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Week in Review

By Martha Nimmer

Notorious Sampling

Even though rapper Notorious B.I.G. passed away almost two decades ago, his estate may face a copyright lawsuit for his sampling of a 1974 song by soul singer Leroy Hutson and Michael Hawkins. Now, hoping to get ahead of such a suit, the estate of the Notorious B.I.G.--born Christopher Wallace--has filed its own suit in California federal court, seeking declaratory relief that the song "The What" on the album "Ready to Die" does not infringe Hutson and Hawkins' song, "Can't Say Enough About Mom." The estate's lawsuit also accuses Hutson of copyright misuse for "threatening legal action with alleged knowledge of no real infringement."

What sets this case apart from others is that Wallace admitted sampling the 1974 song. The plaintiff's estate, however, appears untroubled by this past revelation, arguing that the sampling is de minimis and fair use, "as only 'two nonsequential tones' were used, adapted, modified and supplemented." Additionally, any infringement claims would be time-barred, according to the plaintiffs.

The Biggie song at issue, "The What," was written in 1994 by the deceased artist, Osten Harvey Jr. (known as Easy Mo Bee) and Clifford Smith (known as Method Man). Harvey produced the song, and the plaintiff's suit states that he "sampled the final 1.9 seconds of 'fade-out' from the defendant's song -- a faint 'wah-wah' sound which oscillated between high and low frequencies." On "The What," the song excerpt is said to have been "transposed" to match an E-flat minor tone. According to The Hollywood Reporter, the song's "low-end frequencies were removed, and the high-end frequencies were chopped into short and bass tones."

As there is no dispute over whether sampling occurred in "The What," the judge hearing the suit will be left to decide what amount of sampling is permissible.


Stolen Snowman?

An animator who claims that Disney copied "original elements" of her snowman character for its movie and trailers for the hit film "Frozen" is not, in the words of "Frozen" soundtrack artist Adina Menzel, going to "let it go." Earlier this week, animator Kelly Wilson sued the Walt Disney Company and its affiliates for copyright infringement in California federal court.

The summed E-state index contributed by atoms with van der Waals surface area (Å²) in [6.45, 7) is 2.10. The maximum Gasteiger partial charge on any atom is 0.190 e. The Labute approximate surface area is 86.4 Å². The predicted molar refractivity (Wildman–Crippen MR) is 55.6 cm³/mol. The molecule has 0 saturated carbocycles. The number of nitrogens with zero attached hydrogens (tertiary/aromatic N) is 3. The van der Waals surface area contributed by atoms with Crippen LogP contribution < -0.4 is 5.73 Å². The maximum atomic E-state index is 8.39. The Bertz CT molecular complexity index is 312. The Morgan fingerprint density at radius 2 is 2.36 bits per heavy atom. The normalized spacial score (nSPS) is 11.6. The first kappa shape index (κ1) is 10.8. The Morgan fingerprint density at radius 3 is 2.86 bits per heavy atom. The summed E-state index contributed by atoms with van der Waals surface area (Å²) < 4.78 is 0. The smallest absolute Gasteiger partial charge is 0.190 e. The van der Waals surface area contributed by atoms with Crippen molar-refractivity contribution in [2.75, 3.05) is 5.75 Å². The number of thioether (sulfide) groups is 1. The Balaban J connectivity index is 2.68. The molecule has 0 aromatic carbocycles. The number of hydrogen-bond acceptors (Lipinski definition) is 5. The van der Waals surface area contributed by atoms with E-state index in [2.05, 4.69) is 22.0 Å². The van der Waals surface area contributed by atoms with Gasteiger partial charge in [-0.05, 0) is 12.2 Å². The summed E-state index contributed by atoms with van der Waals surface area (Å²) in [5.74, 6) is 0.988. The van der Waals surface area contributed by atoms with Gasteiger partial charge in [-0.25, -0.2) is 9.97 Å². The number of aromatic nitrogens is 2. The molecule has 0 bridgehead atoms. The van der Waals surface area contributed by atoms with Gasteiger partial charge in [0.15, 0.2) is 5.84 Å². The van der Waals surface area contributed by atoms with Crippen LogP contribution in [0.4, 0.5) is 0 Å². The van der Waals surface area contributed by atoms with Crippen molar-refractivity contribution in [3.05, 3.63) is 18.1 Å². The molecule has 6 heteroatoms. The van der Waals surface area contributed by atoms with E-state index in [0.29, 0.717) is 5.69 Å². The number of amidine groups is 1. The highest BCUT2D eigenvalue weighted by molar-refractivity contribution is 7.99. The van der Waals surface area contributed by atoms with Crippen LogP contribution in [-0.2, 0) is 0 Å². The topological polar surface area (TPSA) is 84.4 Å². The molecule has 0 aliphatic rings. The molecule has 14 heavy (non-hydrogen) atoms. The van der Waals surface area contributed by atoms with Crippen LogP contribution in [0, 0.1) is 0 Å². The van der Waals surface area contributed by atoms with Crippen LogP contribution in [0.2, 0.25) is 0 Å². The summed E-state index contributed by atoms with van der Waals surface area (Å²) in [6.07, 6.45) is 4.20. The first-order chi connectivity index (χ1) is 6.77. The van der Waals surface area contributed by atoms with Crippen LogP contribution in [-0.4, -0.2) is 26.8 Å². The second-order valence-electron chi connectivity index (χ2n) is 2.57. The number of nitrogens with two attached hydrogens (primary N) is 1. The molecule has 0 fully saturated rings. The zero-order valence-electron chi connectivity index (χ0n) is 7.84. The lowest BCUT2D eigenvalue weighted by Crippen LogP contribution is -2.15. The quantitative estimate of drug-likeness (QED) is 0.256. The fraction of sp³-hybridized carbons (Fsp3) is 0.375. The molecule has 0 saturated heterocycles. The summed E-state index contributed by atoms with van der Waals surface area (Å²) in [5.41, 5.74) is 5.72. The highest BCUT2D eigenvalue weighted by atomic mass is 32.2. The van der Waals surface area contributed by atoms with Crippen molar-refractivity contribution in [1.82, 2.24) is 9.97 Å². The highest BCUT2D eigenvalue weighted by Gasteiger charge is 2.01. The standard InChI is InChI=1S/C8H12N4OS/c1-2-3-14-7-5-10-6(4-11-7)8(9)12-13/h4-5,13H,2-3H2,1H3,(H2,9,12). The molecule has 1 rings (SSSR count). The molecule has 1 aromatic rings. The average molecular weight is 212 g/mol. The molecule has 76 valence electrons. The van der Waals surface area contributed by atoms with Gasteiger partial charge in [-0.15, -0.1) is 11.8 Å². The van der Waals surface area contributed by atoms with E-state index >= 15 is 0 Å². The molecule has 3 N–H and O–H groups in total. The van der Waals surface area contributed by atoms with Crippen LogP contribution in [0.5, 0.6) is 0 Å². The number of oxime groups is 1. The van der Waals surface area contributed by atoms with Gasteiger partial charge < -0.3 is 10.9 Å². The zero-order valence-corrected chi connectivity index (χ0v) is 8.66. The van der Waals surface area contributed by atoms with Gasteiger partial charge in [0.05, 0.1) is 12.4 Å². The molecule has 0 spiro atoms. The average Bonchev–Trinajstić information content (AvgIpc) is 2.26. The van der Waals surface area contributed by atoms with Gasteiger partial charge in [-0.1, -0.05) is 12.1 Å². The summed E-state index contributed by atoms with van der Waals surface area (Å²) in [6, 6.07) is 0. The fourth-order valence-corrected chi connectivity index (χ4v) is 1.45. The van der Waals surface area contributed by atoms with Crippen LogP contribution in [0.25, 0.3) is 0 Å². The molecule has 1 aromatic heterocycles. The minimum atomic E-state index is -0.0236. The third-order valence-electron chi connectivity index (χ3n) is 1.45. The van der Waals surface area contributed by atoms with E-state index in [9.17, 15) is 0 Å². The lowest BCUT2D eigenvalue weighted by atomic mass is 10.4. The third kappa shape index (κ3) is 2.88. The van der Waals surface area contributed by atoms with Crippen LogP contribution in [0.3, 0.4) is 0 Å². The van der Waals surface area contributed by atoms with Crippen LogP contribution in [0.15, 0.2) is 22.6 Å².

"Frozen", Disney's $1 billion animated hit, tells the story a young girl and her friends who save their kingdom from eternal winter. In contrast, Wilson's 2D animated movie tells the story of "an average Joe snowman" who loses his nose -- made out of a carrot -- and must retrieve the nose before it is eaten by hungry rabbits. The majority of Wilson's complaint focuses on a teaser trailer for "Frozen" and its similarities to her brief film. According to the artist's complaint, the June 2013 teaser for "Frozen" is "substantially similar to 'The Snowman', and it is almost identical to the original element of 'The Snowman', including but not limited to: the plot, themes, dialogue, mood, setting, pace, characters and sequence of events." Specifically, Wilson claims that the Disney trailer uses the same plot -- a snowman who has lost his carrot nose -- but instead of rabbits, the snowman must keep a moose from eating the nose. Wilson claims in her suit that Disney took the idea from her during the 54th San Francisco International Film Festival in 2011 after she won "Youth Work Honorable Mention" for "The Snowman". Notably, her film competed against a short film created by a Pixar Animation Studios employee; Pixar is a subsidiary of Disney.

Wilson seeks a share of profits as well as attorney's fees.


Trouble in the Jersey Shore

MTV's controversial reality television show, Jersey Shore, is no stranger to legal trouble. Now, add to that list a class action lawsuit from a former video editor on the series. In his suit, filed on Friday in Los Angeles Superior Court, video editor Philip Pucci accuses 495 Productions, the producer of Jersey Shore and other reality shows, of unfair business practices, failing to pay for overtime work and failing to comply with minimum wage laws. According to the complaint, Pucci worked as an assistant editor for 495 Productions from October 2012 through February 2013. He claims that he was paid "$1,250 per week and was only paid overtime if he worked more than 60 hours in a single week."

The suit goes on to describe what it calls "a pay scheme" that forced "non-exempt employees to accept a flat salary for 60 hours of work a week." Essentially, the suit avers that the pay scheme was "positioned as 40 hours plus overtime," but it turned out to be a fixed salary for every employee in Pucci's situation, regardless of the number of additional or overtime hours worekd. According to the suit, this scheme was set up "in order to make it falsely appear the defendants pay scheme complies with California overtime laws." Pucci goes on to allege that the number of employees in the class are "so numerous" that it was not "feasible" to identify all of them by the time the action was filed. At least 100 other employees of 495 Productions were subject to the unlawful pay scheme, the complaint states.


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This page contains a single entry from the blog posted on April 5, 2014 8:21 AM.

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